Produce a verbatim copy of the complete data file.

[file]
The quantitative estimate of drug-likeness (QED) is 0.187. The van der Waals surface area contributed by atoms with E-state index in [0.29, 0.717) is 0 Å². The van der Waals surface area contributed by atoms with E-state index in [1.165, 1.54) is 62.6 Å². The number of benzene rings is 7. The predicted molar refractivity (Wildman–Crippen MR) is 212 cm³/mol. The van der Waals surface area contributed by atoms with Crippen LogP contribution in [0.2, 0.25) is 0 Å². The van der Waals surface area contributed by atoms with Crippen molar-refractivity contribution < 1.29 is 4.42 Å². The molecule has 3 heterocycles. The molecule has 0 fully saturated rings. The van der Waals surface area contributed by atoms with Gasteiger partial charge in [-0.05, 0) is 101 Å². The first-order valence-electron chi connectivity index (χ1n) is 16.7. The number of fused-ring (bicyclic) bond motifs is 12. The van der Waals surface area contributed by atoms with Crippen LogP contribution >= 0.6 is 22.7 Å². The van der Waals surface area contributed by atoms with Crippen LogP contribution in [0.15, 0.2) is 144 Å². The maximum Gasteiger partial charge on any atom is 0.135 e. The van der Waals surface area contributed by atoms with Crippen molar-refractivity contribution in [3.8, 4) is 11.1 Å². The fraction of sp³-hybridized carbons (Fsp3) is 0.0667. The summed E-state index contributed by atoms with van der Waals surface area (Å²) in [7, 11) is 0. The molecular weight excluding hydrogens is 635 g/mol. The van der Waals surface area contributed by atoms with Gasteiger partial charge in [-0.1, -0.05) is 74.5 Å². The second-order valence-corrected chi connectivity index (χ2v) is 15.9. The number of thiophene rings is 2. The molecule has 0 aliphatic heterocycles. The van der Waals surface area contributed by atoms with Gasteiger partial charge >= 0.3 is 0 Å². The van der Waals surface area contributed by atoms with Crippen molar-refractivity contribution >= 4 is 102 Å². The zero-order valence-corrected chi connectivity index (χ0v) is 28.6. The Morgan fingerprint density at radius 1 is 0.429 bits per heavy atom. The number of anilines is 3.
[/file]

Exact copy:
The quantitative estimate of drug-likeness (QED) is 0.187. The van der Waals surface area contributed by atoms with E-state index in [0.29, 0.717) is 0 Å². The van der Waals surface area contributed by atoms with E-state index in [1.165, 1.54) is 62.6 Å². The number of benzene rings is 7. The predicted molar refractivity (Wildman–Crippen MR) is 212 cm³/mol. The van der Waals surface area contributed by atoms with Crippen LogP contribution in [0.2, 0.25) is 0 Å². The van der Waals surface area contributed by atoms with Crippen molar-refractivity contribution < 1.29 is 4.42 Å². The molecule has 3 heterocycles. The molecule has 0 fully saturated rings. The van der Waals surface area contributed by atoms with Gasteiger partial charge in [-0.05, 0) is 101 Å². The first-order valence-electron chi connectivity index (χ1n) is 16.7. The number of fused-ring (bicyclic) bond motifs is 12. The van der Waals surface area contributed by atoms with Crippen LogP contribution >= 0.6 is 22.7 Å². The van der Waals surface area contributed by atoms with Crippen LogP contribution in [0.15, 0.2) is 144 Å². The maximum Gasteiger partial charge on any atom is 0.135 e. The van der Waals surface area contributed by atoms with Crippen molar-refractivity contribution in [3.8, 4) is 11.1 Å². The fraction of sp³-hybridized carbons (Fsp3) is 0.0667. The summed E-state index contributed by atoms with van der Waals surface area (Å²) in [7, 11) is 0. The molecular weight excluding hydrogens is 635 g/mol. The van der Waals surface area contributed by atoms with Gasteiger partial charge in [-0.1, -0.05) is 74.5 Å². The second-order valence-corrected chi connectivity index (χ2v) is 15.9. The number of thiophene rings is 2. The molecule has 0 aliphatic heterocycles. The van der Waals surface area contributed by atoms with Gasteiger partial charge >= 0.3 is 0 Å². The van der Waals surface area contributed by atoms with Crippen molar-refractivity contribution >= 4 is 102 Å². The zero-order valence-corrected chi connectivity index (χ0v) is 28.6. The Morgan fingerprint density at radius 1 is 0.429 bits per heavy atom. The number of anilines is 3.